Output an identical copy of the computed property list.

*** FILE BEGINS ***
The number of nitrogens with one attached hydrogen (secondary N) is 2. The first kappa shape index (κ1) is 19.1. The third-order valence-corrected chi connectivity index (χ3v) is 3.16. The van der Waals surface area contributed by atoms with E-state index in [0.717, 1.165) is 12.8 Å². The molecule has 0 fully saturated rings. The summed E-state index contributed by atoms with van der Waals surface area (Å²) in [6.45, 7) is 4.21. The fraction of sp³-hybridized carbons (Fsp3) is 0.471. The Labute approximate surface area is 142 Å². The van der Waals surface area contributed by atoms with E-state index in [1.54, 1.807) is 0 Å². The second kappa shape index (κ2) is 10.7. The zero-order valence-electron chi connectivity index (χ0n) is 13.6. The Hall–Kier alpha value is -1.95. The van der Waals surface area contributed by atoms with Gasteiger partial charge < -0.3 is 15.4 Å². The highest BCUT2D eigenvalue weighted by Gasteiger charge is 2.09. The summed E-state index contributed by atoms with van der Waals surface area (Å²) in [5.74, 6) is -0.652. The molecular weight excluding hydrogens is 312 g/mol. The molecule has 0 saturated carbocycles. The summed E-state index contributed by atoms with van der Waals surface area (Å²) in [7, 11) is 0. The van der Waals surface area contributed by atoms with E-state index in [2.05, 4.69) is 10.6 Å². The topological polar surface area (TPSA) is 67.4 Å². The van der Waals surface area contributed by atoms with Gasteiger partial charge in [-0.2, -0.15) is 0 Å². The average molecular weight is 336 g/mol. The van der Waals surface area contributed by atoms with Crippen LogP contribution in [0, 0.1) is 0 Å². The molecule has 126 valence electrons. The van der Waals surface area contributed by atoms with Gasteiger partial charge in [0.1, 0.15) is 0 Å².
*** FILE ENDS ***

The number of nitrogens with one attached hydrogen (secondary N) is 2. The first kappa shape index (κ1) is 19.1. The third-order valence-corrected chi connectivity index (χ3v) is 3.16. The van der Waals surface area contributed by atoms with E-state index in [0.717, 1.165) is 12.8 Å². The molecule has 0 fully saturated rings. The summed E-state index contributed by atoms with van der Waals surface area (Å²) in [6.45, 7) is 4.21. The fraction of sp³-hybridized carbons (Fsp3) is 0.471. The Labute approximate surface area is 142 Å². The van der Waals surface area contributed by atoms with E-state index in [1.54, 1.807) is 0 Å². The second kappa shape index (κ2) is 10.7. The zero-order valence-electron chi connectivity index (χ0n) is 13.6. The Hall–Kier alpha value is -1.95. The van der Waals surface area contributed by atoms with Gasteiger partial charge < -0.3 is 15.4 Å². The highest BCUT2D eigenvalue weighted by Gasteiger charge is 2.09. The summed E-state index contributed by atoms with van der Waals surface area (Å²) in [5.74, 6) is -0.652. The molecular weight excluding hydrogens is 312 g/mol. The molecule has 0 saturated carbocycles. The summed E-state index contributed by atoms with van der Waals surface area (Å²) in [7, 11) is 0. The van der Waals surface area contributed by atoms with E-state index in [2.05, 4.69) is 10.6 Å². The topological polar surface area (TPSA) is 67.4 Å². The van der Waals surface area contributed by atoms with Gasteiger partial charge in [-0.2, -0.15) is 0 Å². The average molecular weight is 336 g/mol. The van der Waals surface area contributed by atoms with Crippen LogP contribution in [0, 0.1) is 0 Å². The molecule has 126 valence electrons. The van der Waals surface area contributed by atoms with Gasteiger partial charge in [0.1, 0.15) is 0 Å².